Now McColgan is focusing on the advisor services unit. At the firm's annual conference in Palm Beach, Fla., this April, she told advisors that she wants to displace Schwab as the No. 1 custodian for advisors. That goal has a deadline of 2008, says Scott Dell'Orfano, who was hired away from SEI Investments in October of last year to head up the custody sales group for FRIAG. Bigger investments and hires are on the way, Fidelity says, including a replacement for Jay Lanigan, the longtime leader of the advisory business who stepped down at the beginning of the year. Lanigan managed to double FRIAG's assets over the past two years, but apparently that wasn't enough.
The firm is looking for someone with the “authority and vision to take [FRIAG] to the next level,” explains Harold Evensky, who custodies with both Fidelity and Schwab and is a principal at wealth management firm Evensky & Katz in Coral Gables, Fla. “That's what they told advisors.” Evensky attended a Fidelity Executive Forum this spring where he had a chance to meet with senior management.
Fidelity has a long way to go to get to the top. Today, Fidelity custodies some $132 billion in assets for around 2,700 advisors, versus Schwab's $352 billion in advised assets and 5,000 advisors. And Schwab doesn't intend to give up its lead. “We certainly are not resting on our laurels,” says Michelle Swenson, senior vice president of Schwab's advisory brokerage unit. Schwab recently hired Charles Goldman as chief operating officer to enable Debby McWhinney, president of Schwab Institutional, to focus on long-term strategy for continuing the unit's growth, says Swenson. The company has also invested in new technology to speed the delivery of client reports and simplify complex mutual fund trades. In the second quarter, it will begin offering advisor clients a pledged asset line of credit from Schwab Bank, and it recently designed a compliance information center for advisors on the Web. Last May, Schwab also slashed trading fees for advised clients by 20 percent, to $19.95.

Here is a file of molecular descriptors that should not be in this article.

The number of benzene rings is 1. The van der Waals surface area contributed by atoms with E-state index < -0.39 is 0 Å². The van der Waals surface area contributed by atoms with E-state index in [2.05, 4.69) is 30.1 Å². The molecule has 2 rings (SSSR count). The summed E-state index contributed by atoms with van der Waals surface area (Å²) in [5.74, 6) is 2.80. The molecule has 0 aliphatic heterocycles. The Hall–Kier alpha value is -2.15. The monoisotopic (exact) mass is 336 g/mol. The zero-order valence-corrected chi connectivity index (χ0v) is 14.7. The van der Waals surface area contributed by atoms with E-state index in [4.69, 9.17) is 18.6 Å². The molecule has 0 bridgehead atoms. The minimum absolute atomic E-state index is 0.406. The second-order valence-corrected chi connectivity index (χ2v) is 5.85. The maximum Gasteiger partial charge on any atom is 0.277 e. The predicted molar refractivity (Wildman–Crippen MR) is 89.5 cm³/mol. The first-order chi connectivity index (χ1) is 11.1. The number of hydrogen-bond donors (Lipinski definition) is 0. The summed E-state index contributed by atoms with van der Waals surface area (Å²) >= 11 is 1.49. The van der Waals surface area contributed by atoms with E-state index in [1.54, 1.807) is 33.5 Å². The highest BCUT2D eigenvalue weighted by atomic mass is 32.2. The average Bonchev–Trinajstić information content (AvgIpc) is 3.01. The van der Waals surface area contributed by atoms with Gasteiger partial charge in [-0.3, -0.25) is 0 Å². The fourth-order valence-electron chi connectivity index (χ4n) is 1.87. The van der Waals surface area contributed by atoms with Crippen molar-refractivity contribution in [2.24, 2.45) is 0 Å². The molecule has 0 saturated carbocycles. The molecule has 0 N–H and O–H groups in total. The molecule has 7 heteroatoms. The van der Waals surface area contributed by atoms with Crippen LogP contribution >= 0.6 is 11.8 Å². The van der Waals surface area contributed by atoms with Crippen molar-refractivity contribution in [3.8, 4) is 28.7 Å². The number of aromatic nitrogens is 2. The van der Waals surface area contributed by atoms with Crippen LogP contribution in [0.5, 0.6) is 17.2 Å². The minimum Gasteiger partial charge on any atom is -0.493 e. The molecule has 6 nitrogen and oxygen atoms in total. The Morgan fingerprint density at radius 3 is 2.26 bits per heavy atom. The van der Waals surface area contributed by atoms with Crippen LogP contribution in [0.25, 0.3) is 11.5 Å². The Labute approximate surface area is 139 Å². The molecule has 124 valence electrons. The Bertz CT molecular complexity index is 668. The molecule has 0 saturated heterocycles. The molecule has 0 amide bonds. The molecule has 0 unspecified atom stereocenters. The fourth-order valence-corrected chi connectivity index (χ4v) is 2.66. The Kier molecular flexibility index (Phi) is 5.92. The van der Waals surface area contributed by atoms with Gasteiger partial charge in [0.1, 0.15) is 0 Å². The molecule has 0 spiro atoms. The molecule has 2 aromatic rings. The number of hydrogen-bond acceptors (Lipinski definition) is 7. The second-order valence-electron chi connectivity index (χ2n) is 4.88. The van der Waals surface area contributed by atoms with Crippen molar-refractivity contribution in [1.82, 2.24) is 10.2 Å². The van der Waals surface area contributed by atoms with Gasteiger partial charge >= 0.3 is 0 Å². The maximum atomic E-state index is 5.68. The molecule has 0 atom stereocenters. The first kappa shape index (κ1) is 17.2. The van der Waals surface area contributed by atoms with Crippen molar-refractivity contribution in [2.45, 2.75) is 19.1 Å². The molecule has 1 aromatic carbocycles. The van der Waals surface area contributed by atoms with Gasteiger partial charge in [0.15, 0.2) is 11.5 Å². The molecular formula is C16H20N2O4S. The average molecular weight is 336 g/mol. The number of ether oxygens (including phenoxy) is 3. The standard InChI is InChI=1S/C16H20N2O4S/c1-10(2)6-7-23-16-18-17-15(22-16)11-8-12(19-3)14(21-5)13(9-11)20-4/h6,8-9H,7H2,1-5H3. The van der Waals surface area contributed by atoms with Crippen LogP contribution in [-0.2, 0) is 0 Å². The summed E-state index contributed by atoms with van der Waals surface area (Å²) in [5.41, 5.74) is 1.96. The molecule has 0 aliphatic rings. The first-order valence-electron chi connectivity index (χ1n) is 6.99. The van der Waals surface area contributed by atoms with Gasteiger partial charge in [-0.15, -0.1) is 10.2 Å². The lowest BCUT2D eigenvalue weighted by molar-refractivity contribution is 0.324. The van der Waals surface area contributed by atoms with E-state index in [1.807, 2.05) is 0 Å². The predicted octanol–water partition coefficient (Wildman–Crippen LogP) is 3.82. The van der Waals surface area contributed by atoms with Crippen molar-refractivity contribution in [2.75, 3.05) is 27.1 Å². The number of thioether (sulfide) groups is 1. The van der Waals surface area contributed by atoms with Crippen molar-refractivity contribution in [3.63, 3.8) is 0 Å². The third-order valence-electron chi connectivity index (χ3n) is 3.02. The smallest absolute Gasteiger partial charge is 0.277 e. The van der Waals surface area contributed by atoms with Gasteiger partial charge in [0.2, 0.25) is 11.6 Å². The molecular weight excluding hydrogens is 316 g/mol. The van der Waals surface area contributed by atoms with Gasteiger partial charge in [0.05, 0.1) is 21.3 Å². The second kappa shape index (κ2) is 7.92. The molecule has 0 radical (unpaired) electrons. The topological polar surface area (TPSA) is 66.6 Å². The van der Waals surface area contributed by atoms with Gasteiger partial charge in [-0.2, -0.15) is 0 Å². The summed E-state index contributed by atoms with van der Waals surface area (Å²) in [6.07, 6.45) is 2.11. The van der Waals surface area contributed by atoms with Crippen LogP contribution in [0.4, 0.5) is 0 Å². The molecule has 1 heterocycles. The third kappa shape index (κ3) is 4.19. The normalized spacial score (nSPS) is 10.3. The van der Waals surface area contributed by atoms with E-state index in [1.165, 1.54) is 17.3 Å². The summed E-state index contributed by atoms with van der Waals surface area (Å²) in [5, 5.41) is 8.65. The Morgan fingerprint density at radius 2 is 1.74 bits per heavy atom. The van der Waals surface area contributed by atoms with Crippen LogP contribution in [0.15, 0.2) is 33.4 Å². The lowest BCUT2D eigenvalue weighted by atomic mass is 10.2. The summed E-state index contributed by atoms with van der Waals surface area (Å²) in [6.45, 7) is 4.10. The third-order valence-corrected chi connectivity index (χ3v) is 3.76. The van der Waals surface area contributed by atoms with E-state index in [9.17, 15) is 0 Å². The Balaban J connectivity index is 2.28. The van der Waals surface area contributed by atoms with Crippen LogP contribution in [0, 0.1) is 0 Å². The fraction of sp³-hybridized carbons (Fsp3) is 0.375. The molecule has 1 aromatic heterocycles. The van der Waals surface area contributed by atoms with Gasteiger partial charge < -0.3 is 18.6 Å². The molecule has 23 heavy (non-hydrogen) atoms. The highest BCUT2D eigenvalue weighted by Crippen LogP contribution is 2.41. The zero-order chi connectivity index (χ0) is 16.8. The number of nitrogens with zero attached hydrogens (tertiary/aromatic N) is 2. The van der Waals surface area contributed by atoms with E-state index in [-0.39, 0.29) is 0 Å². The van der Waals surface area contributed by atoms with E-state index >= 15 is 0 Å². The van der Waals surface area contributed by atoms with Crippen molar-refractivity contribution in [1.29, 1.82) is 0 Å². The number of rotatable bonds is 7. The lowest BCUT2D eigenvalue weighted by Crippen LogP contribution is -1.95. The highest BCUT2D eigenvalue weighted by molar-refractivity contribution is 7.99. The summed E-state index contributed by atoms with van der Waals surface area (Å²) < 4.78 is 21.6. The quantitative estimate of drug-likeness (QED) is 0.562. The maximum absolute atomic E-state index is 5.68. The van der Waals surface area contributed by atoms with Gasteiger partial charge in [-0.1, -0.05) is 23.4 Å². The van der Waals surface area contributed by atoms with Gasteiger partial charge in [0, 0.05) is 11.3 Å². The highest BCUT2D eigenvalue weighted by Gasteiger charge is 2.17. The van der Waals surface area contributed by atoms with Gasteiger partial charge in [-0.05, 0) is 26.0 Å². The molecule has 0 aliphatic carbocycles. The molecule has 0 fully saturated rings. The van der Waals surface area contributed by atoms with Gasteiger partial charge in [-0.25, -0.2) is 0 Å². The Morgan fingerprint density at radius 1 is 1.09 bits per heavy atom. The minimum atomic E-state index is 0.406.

“We continue to make very significant commitments to our platforms, our systems, our service teams, our sales force,” Swenson says. “Certainly our size and scale we think is a real differentiator, and coupled with that is our 18 years in the business.” The first to offer custody services to advisors in 1987, Schwab has been the leader ever since. T. Rowe Price and Vanguard began to nibble at it shortly afterwards, but Fidelity didn't begin to offer custody services until 1993. Schwab, which has a vast mutual fund and managed account supermarket, is known for having the highest-quality service in the business.